Leave No Trace: Volunteers clean up Base and Meridian Wildlife Area

Maddie Bogart didn't have to look far to find trash.

"Little less than I would have thought, which is good," she said. "Over there I found a tire, I found some headphones, lots of glass, bottle caps -- lots of different kinds of things."

The fourth-grade teacher is one of at least 20 volunteers who spent Friday morning cleaning up the Base and Meridian Wildlife Area in Avondale.

"So a lot of cigarette butts, we have straws, some plastic bottles, a ton of glass bottles that have been shattered -- so we’re picking up those little pieces," she said.

The group was part of a larger initiative called Leave No Trace, a national non-profit organization that focuses on outdoor ethics and teaches people how to go outside responsibly.

Coordinators Erin Collier and Brice Esplin say it's important that people not only pack stuff out but also pick up what is left behind by others. They say the wildlife area here is a hotspot.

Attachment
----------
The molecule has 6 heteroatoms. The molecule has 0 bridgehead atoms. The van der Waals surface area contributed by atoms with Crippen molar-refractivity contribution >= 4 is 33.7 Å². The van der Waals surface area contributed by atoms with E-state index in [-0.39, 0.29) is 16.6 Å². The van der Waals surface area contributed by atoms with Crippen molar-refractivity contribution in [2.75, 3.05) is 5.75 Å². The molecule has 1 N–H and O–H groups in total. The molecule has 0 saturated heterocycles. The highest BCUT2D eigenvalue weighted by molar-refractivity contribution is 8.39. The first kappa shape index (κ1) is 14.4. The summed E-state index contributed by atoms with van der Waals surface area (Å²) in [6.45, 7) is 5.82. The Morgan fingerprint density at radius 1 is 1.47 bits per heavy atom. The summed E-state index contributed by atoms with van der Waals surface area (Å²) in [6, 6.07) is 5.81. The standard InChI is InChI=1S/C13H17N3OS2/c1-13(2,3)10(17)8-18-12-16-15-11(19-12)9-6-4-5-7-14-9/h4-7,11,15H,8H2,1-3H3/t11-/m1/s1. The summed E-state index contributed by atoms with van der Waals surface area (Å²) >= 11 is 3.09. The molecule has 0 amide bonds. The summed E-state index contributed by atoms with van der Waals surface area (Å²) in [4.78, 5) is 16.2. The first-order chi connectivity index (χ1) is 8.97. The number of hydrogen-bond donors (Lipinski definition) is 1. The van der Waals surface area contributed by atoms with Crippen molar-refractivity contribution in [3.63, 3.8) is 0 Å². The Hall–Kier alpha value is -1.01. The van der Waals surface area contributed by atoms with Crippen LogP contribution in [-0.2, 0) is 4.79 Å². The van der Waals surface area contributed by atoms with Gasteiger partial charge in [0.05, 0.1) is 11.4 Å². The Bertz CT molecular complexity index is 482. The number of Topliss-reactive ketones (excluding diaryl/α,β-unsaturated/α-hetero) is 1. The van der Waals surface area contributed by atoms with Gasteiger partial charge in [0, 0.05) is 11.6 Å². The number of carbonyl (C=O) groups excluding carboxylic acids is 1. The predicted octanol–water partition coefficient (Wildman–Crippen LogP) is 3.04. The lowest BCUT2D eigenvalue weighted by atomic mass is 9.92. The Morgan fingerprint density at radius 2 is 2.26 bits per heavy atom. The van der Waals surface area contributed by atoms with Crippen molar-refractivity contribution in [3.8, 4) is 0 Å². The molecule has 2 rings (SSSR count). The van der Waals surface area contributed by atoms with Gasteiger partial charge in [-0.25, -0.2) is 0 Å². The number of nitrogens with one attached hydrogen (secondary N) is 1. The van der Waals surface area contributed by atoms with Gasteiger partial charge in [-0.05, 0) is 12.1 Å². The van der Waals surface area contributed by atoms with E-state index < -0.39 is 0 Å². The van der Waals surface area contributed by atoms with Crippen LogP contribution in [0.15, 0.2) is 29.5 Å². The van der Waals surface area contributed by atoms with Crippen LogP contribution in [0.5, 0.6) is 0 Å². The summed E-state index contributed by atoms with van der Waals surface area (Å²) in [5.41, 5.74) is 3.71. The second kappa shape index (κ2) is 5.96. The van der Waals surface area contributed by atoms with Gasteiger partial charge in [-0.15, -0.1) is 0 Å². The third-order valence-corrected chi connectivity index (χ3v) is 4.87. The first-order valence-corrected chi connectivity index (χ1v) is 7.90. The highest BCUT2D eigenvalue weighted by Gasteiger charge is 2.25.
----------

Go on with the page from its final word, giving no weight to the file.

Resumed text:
Ryan Sutter with the Arizona Game and Fish Department manages the lower-Gila River Wildlife Area and worries what can happen if cleanups like these don't.

"We have all kinds of trash -- we pull out tires, I have pulled out half a boat," he said. "It'll be unusable. It’ll turn into a dump. If you go to the landfill, see what everything’s in the landfill -- that’s what we’re getting out here."

For Bogart, making a difference means leading by example -- she's picking up every plastic lid and aluminum can in her way. It's garbage that she's not surprised to find.

"Unfortunately, I’m not, but you know what, there’s a lotta good people out here that are trying to make some change," she said.

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